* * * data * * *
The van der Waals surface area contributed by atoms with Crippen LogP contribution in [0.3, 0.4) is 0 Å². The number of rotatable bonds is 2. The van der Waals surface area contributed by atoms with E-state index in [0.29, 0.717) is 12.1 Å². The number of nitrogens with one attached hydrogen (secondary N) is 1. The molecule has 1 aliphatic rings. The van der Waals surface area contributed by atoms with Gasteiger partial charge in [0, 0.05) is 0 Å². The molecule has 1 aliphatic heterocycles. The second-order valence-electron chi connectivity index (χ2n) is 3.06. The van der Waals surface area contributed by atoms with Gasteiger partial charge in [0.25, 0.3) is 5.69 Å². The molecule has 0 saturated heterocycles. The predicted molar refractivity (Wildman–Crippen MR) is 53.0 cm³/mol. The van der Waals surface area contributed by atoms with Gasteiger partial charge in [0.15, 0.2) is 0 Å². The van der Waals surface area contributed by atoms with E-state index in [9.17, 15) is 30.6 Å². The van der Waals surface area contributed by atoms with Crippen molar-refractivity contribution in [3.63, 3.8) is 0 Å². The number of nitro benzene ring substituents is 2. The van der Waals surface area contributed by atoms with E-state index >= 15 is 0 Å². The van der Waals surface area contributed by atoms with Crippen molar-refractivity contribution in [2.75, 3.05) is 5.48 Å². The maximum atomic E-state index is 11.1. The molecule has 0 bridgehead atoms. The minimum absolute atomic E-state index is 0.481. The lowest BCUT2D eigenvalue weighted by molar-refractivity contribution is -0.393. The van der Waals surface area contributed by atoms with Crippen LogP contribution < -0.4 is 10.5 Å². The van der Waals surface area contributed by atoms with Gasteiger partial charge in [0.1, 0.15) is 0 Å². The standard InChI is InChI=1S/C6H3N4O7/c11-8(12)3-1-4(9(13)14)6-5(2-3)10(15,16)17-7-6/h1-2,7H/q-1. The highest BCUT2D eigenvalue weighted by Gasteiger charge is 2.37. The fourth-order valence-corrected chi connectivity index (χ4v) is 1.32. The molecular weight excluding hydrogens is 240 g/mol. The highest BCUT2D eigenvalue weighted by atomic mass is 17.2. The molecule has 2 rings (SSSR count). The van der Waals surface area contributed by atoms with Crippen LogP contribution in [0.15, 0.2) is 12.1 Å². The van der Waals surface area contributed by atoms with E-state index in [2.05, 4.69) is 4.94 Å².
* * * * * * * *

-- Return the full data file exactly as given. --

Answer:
The van der Waals surface area contributed by atoms with Crippen LogP contribution in [0.3, 0.4) is 0 Å². The number of rotatable bonds is 2. The van der Waals surface area contributed by atoms with E-state index in [0.29, 0.717) is 12.1 Å². The number of nitrogens with one attached hydrogen (secondary N) is 1. The molecule has 1 aliphatic rings. The van der Waals surface area contributed by atoms with Gasteiger partial charge in [0, 0.05) is 0 Å². The molecule has 1 aliphatic heterocycles. The second-order valence-electron chi connectivity index (χ2n) is 3.06. The van der Waals surface area contributed by atoms with Gasteiger partial charge in [0.25, 0.3) is 5.69 Å². The molecule has 0 saturated heterocycles. The predicted molar refractivity (Wildman–Crippen MR) is 53.0 cm³/mol. The van der Waals surface area contributed by atoms with Gasteiger partial charge in [0.15, 0.2) is 0 Å². The van der Waals surface area contributed by atoms with E-state index in [9.17, 15) is 30.6 Å². The van der Waals surface area contributed by atoms with Crippen molar-refractivity contribution in [3.63, 3.8) is 0 Å². The number of nitro benzene ring substituents is 2. The van der Waals surface area contributed by atoms with E-state index >= 15 is 0 Å². The van der Waals surface area contributed by atoms with Crippen molar-refractivity contribution in [2.75, 3.05) is 5.48 Å². The maximum atomic E-state index is 11.1. The molecule has 0 bridgehead atoms. The minimum absolute atomic E-state index is 0.481. The lowest BCUT2D eigenvalue weighted by molar-refractivity contribution is -0.393. The van der Waals surface area contributed by atoms with Crippen LogP contribution < -0.4 is 10.5 Å². The van der Waals surface area contributed by atoms with Gasteiger partial charge in [0.1, 0.15) is 0 Å². The standard InChI is InChI=1S/C6H3N4O7/c11-8(12)3-1-4(9(13)14)6-5(2-3)10(15,16)17-7-6/h1-2,7H/q-1. The highest BCUT2D eigenvalue weighted by Gasteiger charge is 2.37. The fourth-order valence-corrected chi connectivity index (χ4v) is 1.32. The molecular weight excluding hydrogens is 240 g/mol. The highest BCUT2D eigenvalue weighted by atomic mass is 17.2. The molecule has 2 rings (SSSR count). The van der Waals surface area contributed by atoms with Crippen LogP contribution in [0.15, 0.2) is 12.1 Å². The van der Waals surface area contributed by atoms with E-state index in [2.05, 4.69) is 4.94 Å².